Seal of the United States Supreme Court.svgSecond parent adoption was the only method available (where it was permitted) for many LGBT individuals to gain legal recognition as a second parent to a child.

In the case, V.L. v. E.L., 577 U.S. ___ (2016), two women, E.L. and V.L.  were in a relationship from 1995 until 2011.  About seven years into the relationship, E.L. became pregnant via assisted reproductive technology and gave birth to a child (and a couple of years later, to twins).  The women raised the children as co-parents.

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Florida Encourages Out-of-Court Dispute Resolution

The following is part of an appellate brief that I wrote which outlines how the Florida legislature, the Florida Supreme Court, and the Thirteenth Judicial Circuit in and for Tampa encourages the settlement of disputes, especially in family law matters:

Florida strongly encourages out-of court settlement of disputes. See Fla. Stat. § 61.001(2)(b)-(c) (the purposes of Chapter 61, among other things, are “(b) To promote the amicable settlement of disputes that arise between parties to a marriage; and (c) To mitigate the potential harm to the spouses and their children caused by the process of legal dissolution of marriage.”); In re Report of the Family Law Steering Committee, 794 So. 2d 518, 522-523 (Fla. 2001); see, also, Robbie v. City of Miami, 469 So. 2d 1384, 1385 (Fla. 1985) (“[s]ettlements are highly favored and will be enforced whenever possible.”).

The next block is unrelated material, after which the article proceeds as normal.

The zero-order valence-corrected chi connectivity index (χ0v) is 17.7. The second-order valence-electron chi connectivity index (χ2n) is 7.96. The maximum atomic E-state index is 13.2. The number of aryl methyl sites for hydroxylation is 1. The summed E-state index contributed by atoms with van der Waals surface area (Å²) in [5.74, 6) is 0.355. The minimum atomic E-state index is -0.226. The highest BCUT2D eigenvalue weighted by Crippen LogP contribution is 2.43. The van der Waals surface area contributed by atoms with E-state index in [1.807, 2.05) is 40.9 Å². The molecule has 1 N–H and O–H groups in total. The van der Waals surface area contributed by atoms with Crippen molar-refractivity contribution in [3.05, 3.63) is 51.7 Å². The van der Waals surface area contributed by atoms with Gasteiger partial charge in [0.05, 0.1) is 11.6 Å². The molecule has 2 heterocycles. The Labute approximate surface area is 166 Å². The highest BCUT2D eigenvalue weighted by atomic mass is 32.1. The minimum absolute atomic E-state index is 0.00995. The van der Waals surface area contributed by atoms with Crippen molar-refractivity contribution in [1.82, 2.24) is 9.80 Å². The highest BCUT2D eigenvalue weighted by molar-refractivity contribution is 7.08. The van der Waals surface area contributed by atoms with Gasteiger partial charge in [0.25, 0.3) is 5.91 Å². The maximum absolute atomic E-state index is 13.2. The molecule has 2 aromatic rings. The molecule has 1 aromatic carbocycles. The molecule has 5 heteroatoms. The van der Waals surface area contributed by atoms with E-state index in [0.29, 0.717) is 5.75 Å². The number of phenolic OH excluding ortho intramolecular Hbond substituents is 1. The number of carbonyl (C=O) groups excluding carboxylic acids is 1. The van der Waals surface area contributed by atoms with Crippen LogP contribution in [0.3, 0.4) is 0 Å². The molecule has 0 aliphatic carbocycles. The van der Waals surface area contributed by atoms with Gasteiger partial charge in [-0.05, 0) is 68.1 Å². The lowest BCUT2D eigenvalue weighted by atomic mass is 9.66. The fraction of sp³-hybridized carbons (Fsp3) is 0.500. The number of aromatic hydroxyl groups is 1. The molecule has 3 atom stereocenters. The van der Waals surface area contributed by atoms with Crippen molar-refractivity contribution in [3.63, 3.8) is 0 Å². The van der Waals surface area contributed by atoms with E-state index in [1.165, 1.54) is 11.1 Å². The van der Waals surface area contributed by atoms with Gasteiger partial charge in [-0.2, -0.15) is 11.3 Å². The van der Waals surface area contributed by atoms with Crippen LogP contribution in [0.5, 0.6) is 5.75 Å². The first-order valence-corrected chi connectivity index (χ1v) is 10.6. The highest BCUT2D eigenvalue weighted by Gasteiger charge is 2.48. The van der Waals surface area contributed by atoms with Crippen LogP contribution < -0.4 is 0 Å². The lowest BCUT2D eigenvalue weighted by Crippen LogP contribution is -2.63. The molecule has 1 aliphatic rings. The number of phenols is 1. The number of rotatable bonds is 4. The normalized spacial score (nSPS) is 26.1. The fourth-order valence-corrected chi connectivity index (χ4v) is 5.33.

In re Report finds, in part, the following:

The Florida Supreme Court should adopt the following guiding principles as a foundation for defining and implementing a model family court:

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3. All persons, whether children or adults, should be treated with objectivity, sensitivity, dignity, and respect.

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Florida Same-Sex Marriage – Will I Be On My Child’s Birth Certificate?

It has long been the law in Florida that when a child is born during an intact marriage between a man and a woman, the husband shall be placed on the birth certificate.  Generally, this is the case even if the husband is not the biological father of the child; the right of the child to be considered “legitimate” is so strong that it does not matter whether there is an actual genetic connection between the child and the father.

Now that Florida’s ban on same-sex marriage has been declared unconstitutional by a federal judge and marriage licenses are being provided to same-sex couples, will a hospital put a woman on a birth certificate if her wife gives birth?